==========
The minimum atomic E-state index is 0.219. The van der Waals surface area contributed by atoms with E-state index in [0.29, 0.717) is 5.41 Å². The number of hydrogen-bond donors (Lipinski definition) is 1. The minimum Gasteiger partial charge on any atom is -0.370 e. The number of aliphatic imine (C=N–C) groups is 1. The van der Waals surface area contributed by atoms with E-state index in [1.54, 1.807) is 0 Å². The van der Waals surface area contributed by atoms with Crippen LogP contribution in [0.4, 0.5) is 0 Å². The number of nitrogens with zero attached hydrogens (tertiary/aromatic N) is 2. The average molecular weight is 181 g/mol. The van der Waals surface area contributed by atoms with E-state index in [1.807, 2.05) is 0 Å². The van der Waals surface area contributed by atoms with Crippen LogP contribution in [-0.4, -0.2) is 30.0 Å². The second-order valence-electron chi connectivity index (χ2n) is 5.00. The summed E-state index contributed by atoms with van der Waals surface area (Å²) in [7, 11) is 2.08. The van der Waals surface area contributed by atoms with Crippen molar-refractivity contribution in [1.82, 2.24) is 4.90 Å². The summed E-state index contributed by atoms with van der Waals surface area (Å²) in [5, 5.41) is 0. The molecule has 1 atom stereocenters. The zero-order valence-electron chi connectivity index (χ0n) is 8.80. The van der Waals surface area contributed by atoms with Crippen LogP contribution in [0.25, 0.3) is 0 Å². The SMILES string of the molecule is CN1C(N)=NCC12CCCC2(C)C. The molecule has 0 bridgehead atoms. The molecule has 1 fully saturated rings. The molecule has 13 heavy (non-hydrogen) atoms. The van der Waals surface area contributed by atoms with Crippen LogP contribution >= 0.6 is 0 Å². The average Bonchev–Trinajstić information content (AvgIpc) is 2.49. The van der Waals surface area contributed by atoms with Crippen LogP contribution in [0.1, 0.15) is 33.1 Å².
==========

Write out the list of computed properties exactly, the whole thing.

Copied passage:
The minimum atomic E-state index is 0.219. The van der Waals surface area contributed by atoms with E-state index in [0.29, 0.717) is 5.41 Å². The number of hydrogen-bond donors (Lipinski definition) is 1. The minimum Gasteiger partial charge on any atom is -0.370 e. The number of aliphatic imine (C=N–C) groups is 1. The van der Waals surface area contributed by atoms with E-state index in [1.54, 1.807) is 0 Å². The van der Waals surface area contributed by atoms with Crippen LogP contribution in [0.4, 0.5) is 0 Å². The number of nitrogens with zero attached hydrogens (tertiary/aromatic N) is 2. The average molecular weight is 181 g/mol. The van der Waals surface area contributed by atoms with E-state index in [1.807, 2.05) is 0 Å². The van der Waals surface area contributed by atoms with Crippen LogP contribution in [-0.4, -0.2) is 30.0 Å². The second-order valence-electron chi connectivity index (χ2n) is 5.00. The summed E-state index contributed by atoms with van der Waals surface area (Å²) in [7, 11) is 2.08. The van der Waals surface area contributed by atoms with Crippen molar-refractivity contribution in [1.82, 2.24) is 4.90 Å². The summed E-state index contributed by atoms with van der Waals surface area (Å²) in [5, 5.41) is 0. The molecule has 1 atom stereocenters. The zero-order valence-electron chi connectivity index (χ0n) is 8.80. The van der Waals surface area contributed by atoms with Crippen LogP contribution in [0.25, 0.3) is 0 Å². The SMILES string of the molecule is CN1C(N)=NCC12CCCC2(C)C. The molecule has 0 bridgehead atoms. The molecule has 1 fully saturated rings. The molecule has 13 heavy (non-hydrogen) atoms. The van der Waals surface area contributed by atoms with Crippen LogP contribution >= 0.6 is 0 Å². The average Bonchev–Trinajstić information content (AvgIpc) is 2.49. The van der Waals surface area contributed by atoms with Crippen LogP contribution in [0.1, 0.15) is 33.1 Å².